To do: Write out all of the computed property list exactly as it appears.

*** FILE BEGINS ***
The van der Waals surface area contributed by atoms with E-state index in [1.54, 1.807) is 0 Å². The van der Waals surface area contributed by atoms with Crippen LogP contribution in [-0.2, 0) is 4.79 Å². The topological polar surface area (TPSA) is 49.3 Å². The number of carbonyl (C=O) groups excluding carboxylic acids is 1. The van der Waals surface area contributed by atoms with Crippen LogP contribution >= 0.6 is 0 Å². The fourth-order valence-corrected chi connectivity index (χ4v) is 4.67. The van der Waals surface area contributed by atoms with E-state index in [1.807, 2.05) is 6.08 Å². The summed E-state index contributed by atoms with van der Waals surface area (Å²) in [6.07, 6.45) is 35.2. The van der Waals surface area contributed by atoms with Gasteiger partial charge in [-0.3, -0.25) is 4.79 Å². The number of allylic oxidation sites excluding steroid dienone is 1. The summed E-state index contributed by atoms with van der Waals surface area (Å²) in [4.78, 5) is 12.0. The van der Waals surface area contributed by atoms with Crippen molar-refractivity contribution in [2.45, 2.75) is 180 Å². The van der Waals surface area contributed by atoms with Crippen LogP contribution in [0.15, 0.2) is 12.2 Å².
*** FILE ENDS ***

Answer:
The van der Waals surface area contributed by atoms with E-state index in [1.54, 1.807) is 0 Å². The van der Waals surface area contributed by atoms with Crippen LogP contribution in [-0.2, 0) is 4.79 Å². The topological polar surface area (TPSA) is 49.3 Å². The number of carbonyl (C=O) groups excluding carboxylic acids is 1. The van der Waals surface area contributed by atoms with Crippen LogP contribution >= 0.6 is 0 Å². The fourth-order valence-corrected chi connectivity index (χ4v) is 4.67. The van der Waals surface area contributed by atoms with E-state index in [1.807, 2.05) is 6.08 Å². The summed E-state index contributed by atoms with van der Waals surface area (Å²) in [6.07, 6.45) is 35.2. The van der Waals surface area contributed by atoms with Gasteiger partial charge in [-0.3, -0.25) is 4.79 Å². The number of allylic oxidation sites excluding steroid dienone is 1. The summed E-state index contributed by atoms with van der Waals surface area (Å²) in [4.78, 5) is 12.0. The van der Waals surface area contributed by atoms with Crippen molar-refractivity contribution in [2.45, 2.75) is 180 Å². The van der Waals surface area contributed by atoms with Crippen LogP contribution in [0.15, 0.2) is 12.2 Å².